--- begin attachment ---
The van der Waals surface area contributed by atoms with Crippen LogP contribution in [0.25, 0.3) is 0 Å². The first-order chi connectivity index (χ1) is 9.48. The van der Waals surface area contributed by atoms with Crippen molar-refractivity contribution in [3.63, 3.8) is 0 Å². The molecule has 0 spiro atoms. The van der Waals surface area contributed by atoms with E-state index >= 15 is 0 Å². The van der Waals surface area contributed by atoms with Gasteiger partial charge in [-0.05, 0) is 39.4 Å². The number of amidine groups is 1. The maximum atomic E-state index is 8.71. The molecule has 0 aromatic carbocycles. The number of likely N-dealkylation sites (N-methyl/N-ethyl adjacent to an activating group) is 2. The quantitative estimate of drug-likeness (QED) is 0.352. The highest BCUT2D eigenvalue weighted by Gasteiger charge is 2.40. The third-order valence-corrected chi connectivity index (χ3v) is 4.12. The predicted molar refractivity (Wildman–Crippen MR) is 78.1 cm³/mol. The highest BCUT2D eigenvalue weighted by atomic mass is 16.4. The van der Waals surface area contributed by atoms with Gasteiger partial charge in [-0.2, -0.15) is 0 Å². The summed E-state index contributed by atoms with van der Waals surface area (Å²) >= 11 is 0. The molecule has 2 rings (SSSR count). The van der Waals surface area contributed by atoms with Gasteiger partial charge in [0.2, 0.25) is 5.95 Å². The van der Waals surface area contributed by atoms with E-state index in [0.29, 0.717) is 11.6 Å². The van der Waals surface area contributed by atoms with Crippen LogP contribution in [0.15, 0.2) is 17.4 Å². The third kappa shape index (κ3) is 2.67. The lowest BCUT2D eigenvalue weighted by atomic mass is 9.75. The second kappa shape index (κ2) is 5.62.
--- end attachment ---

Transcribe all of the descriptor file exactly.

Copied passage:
The van der Waals surface area contributed by atoms with Crippen LogP contribution in [0.25, 0.3) is 0 Å². The first-order chi connectivity index (χ1) is 9.48. The van der Waals surface area contributed by atoms with Crippen molar-refractivity contribution in [3.63, 3.8) is 0 Å². The molecule has 0 spiro atoms. The van der Waals surface area contributed by atoms with E-state index >= 15 is 0 Å². The van der Waals surface area contributed by atoms with Gasteiger partial charge in [-0.05, 0) is 39.4 Å². The number of amidine groups is 1. The maximum atomic E-state index is 8.71. The molecule has 0 aromatic carbocycles. The number of likely N-dealkylation sites (N-methyl/N-ethyl adjacent to an activating group) is 2. The quantitative estimate of drug-likeness (QED) is 0.352. The highest BCUT2D eigenvalue weighted by Gasteiger charge is 2.40. The third-order valence-corrected chi connectivity index (χ3v) is 4.12. The predicted molar refractivity (Wildman–Crippen MR) is 78.1 cm³/mol. The highest BCUT2D eigenvalue weighted by atomic mass is 16.4. The van der Waals surface area contributed by atoms with Gasteiger partial charge in [-0.2, -0.15) is 0 Å². The summed E-state index contributed by atoms with van der Waals surface area (Å²) >= 11 is 0. The molecule has 2 rings (SSSR count). The van der Waals surface area contributed by atoms with Gasteiger partial charge in [0.2, 0.25) is 5.95 Å². The van der Waals surface area contributed by atoms with E-state index in [0.29, 0.717) is 11.6 Å². The van der Waals surface area contributed by atoms with Crippen LogP contribution in [0.15, 0.2) is 17.4 Å². The third kappa shape index (κ3) is 2.67. The lowest BCUT2D eigenvalue weighted by atomic mass is 9.75. The second kappa shape index (κ2) is 5.62.